Wistfully, these victims are either already battling against their fortune or desire nothing more in their lives, subjecting them to the torturous prosecution is equivalent to intentionally throwing them into the well of misfortune and torment. Saving section 309 in the statute would be justified for dealing with the cases of failed attempts to consume the cyanide pill and the human bomb(19) but not for the people already dwelling in the miseries. 

Like those under ‘severe stress,’ the cry of such people is for help and support instead of punishment. Subjecting them to punishment is equivalent to handing them over sufferings which they already own in abundance.

It is, therefore, a strong challenge to the presumption under section 115 as it protects only a handful of people and leaves the others to uncertainty. It is important for section 115 to recognize other causes of suicide too so that such victims do not have to face the consequences under section 309 of the IPC.

Conclusion

The Mental Health Care Act as the name suggests, is the legislation advanced to protect the right to live with dignity of the people with mental illness(20) and to ameliorate their mental health. Section 115 of the Act is much-celebrated legislation as it decriminalizes the attempt to commit suicide, but its grand procession overshadows its shortcomings. The presumption which it acknowledges is subject to great uncertainty.

What will fall under the presumption, what will not, what is severe stress, which measurement scale has to be adopted to measure it, and the level up to which the stress would be severe, all of it is a matter of concern as the Act heeds no attention in addressing these issues? Moreover, even if such victims are concluded to be under severe stress, there is a huge queue of victims of an unsuccessful attempt to suicide whose acts are not caused by ‘severe stress’ but by sundry other reasons which shall certainly not witness prosecution under section 309 of the IPC.

Hence, the presumption is of a raw nature that needs to be molded with a lot of additions and amendments concerning the meaning and the application of the presumption imposed therein to justify the purpose of the Act and to protect and promote the welfare of the victims of an unsuccessful attempt to suicide.

Endnotes

  1. Mental Health Care Act 2017 (MHCA).
  2. Soumitra Pathare, ‘Mental Healthcare Act: A paradigm shift’ (Livemint, 27 December 2017) < https://www.livemint.com/Opinion/BdVVXjyKWDhAAcU1ulHwSI/Mental-Healthcare-Act-A-paradigm-shift.html> last accessed 29 June 2020.
  3. Indian Penal Code 1860 (IPC).
  4. Mental Health Care Bill 2016, s115.
  5. Mental Health Care Bill 2013, s124.
  6. Laxmi Naresh Vadlami and Mahesh Gowda, ‘Practical implications of Mental Healthcare Act 2017: Suicide and suicide attempt’ (Indian Journal of Psychiatry, April 2019) <https://www.ncbi.nlm.nih.gov/pmc/articles/PMC6482674/> last accessed 19 July 2020.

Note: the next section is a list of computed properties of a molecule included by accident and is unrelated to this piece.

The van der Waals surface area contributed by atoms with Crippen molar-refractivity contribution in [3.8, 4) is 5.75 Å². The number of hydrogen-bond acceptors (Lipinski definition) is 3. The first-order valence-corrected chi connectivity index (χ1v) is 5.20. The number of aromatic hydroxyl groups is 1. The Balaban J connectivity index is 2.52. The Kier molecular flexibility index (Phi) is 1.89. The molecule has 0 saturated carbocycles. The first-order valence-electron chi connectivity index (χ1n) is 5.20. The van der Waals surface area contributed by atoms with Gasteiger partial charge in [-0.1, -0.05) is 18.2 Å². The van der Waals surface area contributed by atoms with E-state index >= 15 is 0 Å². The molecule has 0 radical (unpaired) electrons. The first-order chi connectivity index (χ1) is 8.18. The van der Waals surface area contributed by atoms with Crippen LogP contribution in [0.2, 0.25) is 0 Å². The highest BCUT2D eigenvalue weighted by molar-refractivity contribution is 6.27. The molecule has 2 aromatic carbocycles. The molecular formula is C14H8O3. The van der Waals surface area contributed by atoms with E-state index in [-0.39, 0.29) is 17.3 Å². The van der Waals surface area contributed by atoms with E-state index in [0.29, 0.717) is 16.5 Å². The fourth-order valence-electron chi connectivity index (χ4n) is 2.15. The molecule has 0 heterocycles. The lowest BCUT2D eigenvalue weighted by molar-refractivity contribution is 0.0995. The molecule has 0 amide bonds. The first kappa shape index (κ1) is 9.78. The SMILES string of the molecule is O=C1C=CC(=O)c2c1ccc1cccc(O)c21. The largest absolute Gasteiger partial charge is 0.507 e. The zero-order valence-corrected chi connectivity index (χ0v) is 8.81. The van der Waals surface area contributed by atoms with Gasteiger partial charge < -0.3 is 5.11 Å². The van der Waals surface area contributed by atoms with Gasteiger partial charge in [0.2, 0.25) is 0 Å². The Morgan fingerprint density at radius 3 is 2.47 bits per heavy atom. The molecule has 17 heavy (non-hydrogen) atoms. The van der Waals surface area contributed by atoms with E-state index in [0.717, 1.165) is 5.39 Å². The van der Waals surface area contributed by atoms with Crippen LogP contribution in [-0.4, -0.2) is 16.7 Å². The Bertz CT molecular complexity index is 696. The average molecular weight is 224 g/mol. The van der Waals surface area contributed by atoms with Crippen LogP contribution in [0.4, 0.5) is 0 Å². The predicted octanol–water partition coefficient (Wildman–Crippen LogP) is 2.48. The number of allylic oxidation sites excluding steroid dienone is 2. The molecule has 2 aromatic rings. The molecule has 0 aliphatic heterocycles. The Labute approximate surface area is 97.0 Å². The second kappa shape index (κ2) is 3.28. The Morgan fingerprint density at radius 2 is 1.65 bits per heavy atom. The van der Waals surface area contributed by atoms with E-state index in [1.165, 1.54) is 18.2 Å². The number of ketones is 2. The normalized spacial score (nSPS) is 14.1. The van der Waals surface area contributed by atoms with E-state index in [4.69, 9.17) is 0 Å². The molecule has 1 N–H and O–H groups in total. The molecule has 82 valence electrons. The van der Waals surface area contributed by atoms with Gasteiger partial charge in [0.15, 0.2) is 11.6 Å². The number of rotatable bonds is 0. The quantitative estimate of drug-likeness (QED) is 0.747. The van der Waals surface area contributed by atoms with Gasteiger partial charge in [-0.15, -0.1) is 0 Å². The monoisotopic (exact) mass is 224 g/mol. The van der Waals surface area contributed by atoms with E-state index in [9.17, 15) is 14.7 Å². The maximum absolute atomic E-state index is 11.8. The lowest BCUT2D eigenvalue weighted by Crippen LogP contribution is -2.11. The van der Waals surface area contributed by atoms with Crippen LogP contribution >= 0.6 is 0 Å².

7. World, Health Organization, ‘Mental health care in India: restoring hope and dignity’ (World Health Organization, October 2015) < https://www.who.int/features/2015/mental-health-care-india/en/> last accessed 20 July 2020.
  8. Dr Gillian Butler PhD, ‘Chapter 1 Definition of stress’ <https://www.ncbi.nlm.nih.gov/pmc/articles/PMC2560943/pdf/occpaper00115-0007.pdf> last accessed 21 July 2020.
  9. James Porter, ‘Is stress subjective’ (Forbes, 5 January 2019) <https://www.forbes.com/sites/quora/2019/01/05/is-stress-subjective/#3cbf88621912> last accessed 21 July 2020.
  10. Amba Salekar, ‘How the Celebrated Mental Healthcare Act Restricts Individual Liberty and Fails to Comply with International Standards’ (Caravan, 11 April 2017) <https://caravanmagazine.in/vantage/mental-healthcare-act-restricts-individual-liberty-fails-international-standards> last accessed 21 July 2020.
  11. Naresh (n 6).
  12. ibid.
  13. Law Commission of India (Report No. 74).
  14. Law Commission of India (Report No. 210) (210 Report).
  15. ‘Chapter- 2 Suicides in India’ (National Crime Reports Bureau, 03 March 2020) <https://ncrb.gov.in/sites/default/files/chapter-2-suicides-2018.pdf> last accessed 20 July 2020.
  16. [1994] SCC (3) 394 15(2).
  17. Jaimithra S, ‘Decriminalized Crime in India: Suicide’ (iPleaders, 22 October 2019) <https://blog.ipleaders.in/decriminalized-crime-india-suicide/#:~:text=%E2%80%9CAbetment%20of%20suicide.,to%20fine%E2%80%9D%5B23%5D.> last accessed 20 July 2020.
  18. [2000] CriLJ 3729.
  19. 210 Report.
  20. Abhishek Mishra and Abhiruchi Galhotra, ‘Mental Healthcare Act 2017: Need to Wait and Watch’ (International Journal of Applied basic Medical Research, April- June 2018) <https://www.ncbi.nlm.nih.gov/pmc/articles/PMC5932926/#:~:text=The%20Mental%20Healthcare%20Act%202017%20aims%20to%20provide%20mental%20healthcare,being%20discriminated%20against%20or%20harassed.> last accessed 20 July 2020.